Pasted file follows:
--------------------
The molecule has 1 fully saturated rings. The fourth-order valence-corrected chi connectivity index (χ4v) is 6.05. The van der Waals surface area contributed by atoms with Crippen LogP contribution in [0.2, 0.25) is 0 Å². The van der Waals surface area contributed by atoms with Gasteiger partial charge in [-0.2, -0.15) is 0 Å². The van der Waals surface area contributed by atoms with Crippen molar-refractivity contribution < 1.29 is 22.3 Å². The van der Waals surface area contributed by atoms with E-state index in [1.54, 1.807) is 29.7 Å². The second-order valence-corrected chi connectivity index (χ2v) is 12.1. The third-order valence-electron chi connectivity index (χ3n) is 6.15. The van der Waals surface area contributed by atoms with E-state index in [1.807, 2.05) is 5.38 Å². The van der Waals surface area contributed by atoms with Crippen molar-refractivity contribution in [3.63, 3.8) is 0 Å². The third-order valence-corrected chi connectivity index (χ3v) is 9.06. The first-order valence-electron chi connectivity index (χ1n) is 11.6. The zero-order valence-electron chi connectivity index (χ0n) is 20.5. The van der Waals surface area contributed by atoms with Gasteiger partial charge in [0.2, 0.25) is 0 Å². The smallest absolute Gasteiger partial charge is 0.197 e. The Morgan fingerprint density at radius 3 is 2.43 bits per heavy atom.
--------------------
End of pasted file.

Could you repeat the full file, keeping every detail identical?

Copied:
The molecule has 1 fully saturated rings. The fourth-order valence-corrected chi connectivity index (χ4v) is 6.05. The van der Waals surface area contributed by atoms with Crippen LogP contribution in [0.2, 0.25) is 0 Å². The van der Waals surface area contributed by atoms with Gasteiger partial charge in [-0.2, -0.15) is 0 Å². The van der Waals surface area contributed by atoms with Crippen molar-refractivity contribution < 1.29 is 22.3 Å². The van der Waals surface area contributed by atoms with E-state index in [1.54, 1.807) is 29.7 Å². The second-order valence-corrected chi connectivity index (χ2v) is 12.1. The third-order valence-electron chi connectivity index (χ3n) is 6.15. The van der Waals surface area contributed by atoms with E-state index in [1.807, 2.05) is 5.38 Å². The van der Waals surface area contributed by atoms with Crippen molar-refractivity contribution in [3.63, 3.8) is 0 Å². The third-order valence-corrected chi connectivity index (χ3v) is 9.06. The first-order valence-electron chi connectivity index (χ1n) is 11.6. The zero-order valence-electron chi connectivity index (χ0n) is 20.5. The van der Waals surface area contributed by atoms with Gasteiger partial charge in [0.2, 0.25) is 0 Å². The smallest absolute Gasteiger partial charge is 0.197 e. The Morgan fingerprint density at radius 3 is 2.43 bits per heavy atom.